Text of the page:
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Dig My Mood

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Customer Reviews

Of the “New” Nick Lowe, this is where to start

Since the mid-1990s, Nick Lowe has been a different artist than baby-boom new wavers might recall from his associations with Elvis Costello, Graham Parker and his two great early solo albums, “Jesus of Cool” and “Labour of Love.” He has emphasized taste and feeling, using idioms more familiar to fans of “countrypolitan” sound of mid-1960s Nashville, the restrained pop of crooners like Perry Como or Nat “King” Cole, and the emotionally guarded mid-1970s records by Eric Clapton, and then added to that the natural wit and charisma that he has always displayed. To me, this album is the best manifestation of his later style. “Dig My Mood” is the second album of what was deemed a trilogy that arose from the demise of a serious romance. Most of the songs document with amazing restraint the riot of feelings that one goes through in such circumstances, from nostalgia, anger, self-pity, self-loathing, distraction, resolve, fragile optimism, relief. All three of the records in that grouping — “The Impossible Bird” and “The Convincer” being the bookends — are worth a listen, but this one is very strong. To start with, download “Lonesome Reverie,” a cheery song about gloom. Then go for a couple of tunes that Cole would have been proud to sing, “You Inspire Me” and “Freezing,” which encapsulate romantic moments still very alive to the singer. Also terrific, and worth downloading if you want to cherry pick this album: “High on a Hilltop,” “Faithless Lover,” “Time I Took a Holiday.”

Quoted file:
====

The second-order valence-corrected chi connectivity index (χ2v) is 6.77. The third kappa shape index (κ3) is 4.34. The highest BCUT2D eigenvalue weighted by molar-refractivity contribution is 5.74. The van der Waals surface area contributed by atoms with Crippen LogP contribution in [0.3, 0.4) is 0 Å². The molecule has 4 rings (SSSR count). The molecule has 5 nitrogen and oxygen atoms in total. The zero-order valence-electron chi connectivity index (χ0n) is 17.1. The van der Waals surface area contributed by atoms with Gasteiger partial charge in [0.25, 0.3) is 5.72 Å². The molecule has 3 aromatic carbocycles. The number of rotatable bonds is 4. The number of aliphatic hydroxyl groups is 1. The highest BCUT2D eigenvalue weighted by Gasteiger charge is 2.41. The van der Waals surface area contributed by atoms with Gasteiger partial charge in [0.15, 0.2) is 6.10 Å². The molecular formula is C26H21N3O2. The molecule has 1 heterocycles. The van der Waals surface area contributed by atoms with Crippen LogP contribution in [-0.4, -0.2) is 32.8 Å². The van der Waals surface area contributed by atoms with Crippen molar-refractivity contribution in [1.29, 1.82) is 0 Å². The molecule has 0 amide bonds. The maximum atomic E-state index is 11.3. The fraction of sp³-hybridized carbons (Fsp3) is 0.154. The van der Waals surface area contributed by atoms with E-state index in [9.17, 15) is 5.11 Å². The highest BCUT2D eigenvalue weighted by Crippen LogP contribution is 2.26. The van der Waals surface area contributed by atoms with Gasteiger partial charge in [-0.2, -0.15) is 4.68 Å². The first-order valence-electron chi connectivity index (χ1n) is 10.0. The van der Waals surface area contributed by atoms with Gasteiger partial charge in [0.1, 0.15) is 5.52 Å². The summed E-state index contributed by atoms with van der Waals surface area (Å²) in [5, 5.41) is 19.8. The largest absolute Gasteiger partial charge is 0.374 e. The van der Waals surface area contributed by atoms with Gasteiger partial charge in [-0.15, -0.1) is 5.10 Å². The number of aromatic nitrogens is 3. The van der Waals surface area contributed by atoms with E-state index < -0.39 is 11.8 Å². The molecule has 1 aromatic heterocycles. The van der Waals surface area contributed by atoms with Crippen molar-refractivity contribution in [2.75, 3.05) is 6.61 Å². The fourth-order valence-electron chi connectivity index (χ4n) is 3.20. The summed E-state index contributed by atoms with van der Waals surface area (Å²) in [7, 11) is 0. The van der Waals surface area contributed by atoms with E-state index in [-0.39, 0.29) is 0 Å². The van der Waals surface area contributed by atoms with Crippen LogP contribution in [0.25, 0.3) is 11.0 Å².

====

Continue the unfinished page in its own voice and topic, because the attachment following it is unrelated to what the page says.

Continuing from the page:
The post-trilogy works, “At My Age” and “The Old Magic” are also quite good, and if you like this, you’ll like them too. Lowe’s not the scene-maker he was in the 1970s, but he’s a much more valuable artist now.


Born: March 25, 1949 in Woodchurch, Suffolk, England

Genre: Rock

Years Active: '60s, '70s, '80s, '90s, '00s, '10s

As the leader of the seminal pub rockers Brinsley Schwarz, a producer, and a solo artist, Nick Lowe held considerable influence over the development of punk rock. With the Brinsleys, Lowe began a back-to-basics movement that flowered into punk rock in the late '70s. As the house producer for Stiff, he recorded many seminal records by the likes of the Damned, Elvis Costello, and the Pretenders. His rough, ragged production style earned him the nickname "Basher" and also established the amateurish,...
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